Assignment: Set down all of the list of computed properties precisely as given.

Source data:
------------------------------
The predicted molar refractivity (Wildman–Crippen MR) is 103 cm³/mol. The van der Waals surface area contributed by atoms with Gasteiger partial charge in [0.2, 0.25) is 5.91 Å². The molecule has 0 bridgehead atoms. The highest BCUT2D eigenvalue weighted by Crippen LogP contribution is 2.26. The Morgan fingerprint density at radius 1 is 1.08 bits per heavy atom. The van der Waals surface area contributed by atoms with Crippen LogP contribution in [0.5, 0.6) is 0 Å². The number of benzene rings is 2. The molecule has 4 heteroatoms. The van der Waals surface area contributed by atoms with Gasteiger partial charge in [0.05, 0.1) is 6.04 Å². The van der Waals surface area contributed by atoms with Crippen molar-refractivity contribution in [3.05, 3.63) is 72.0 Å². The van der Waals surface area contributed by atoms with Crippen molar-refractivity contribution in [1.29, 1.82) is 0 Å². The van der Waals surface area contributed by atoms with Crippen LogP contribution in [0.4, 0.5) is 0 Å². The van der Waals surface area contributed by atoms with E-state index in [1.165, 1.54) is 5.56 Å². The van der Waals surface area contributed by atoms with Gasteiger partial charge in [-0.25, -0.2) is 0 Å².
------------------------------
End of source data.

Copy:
The predicted molar refractivity (Wildman–Crippen MR) is 103 cm³/mol. The van der Waals surface area contributed by atoms with Gasteiger partial charge in [0.2, 0.25) is 5.91 Å². The molecule has 0 bridgehead atoms. The highest BCUT2D eigenvalue weighted by Crippen LogP contribution is 2.26. The Morgan fingerprint density at radius 1 is 1.08 bits per heavy atom. The van der Waals surface area contributed by atoms with Crippen LogP contribution in [0.5, 0.6) is 0 Å². The number of benzene rings is 2. The molecule has 4 heteroatoms. The van der Waals surface area contributed by atoms with Gasteiger partial charge in [0.05, 0.1) is 6.04 Å². The van der Waals surface area contributed by atoms with Crippen molar-refractivity contribution in [3.05, 3.63) is 72.0 Å². The van der Waals surface area contributed by atoms with Crippen molar-refractivity contribution in [1.29, 1.82) is 0 Å². The van der Waals surface area contributed by atoms with Crippen LogP contribution in [0.4, 0.5) is 0 Å². The van der Waals surface area contributed by atoms with E-state index in [1.165, 1.54) is 5.56 Å². The van der Waals surface area contributed by atoms with Gasteiger partial charge in [-0.25, -0.2) is 0 Å².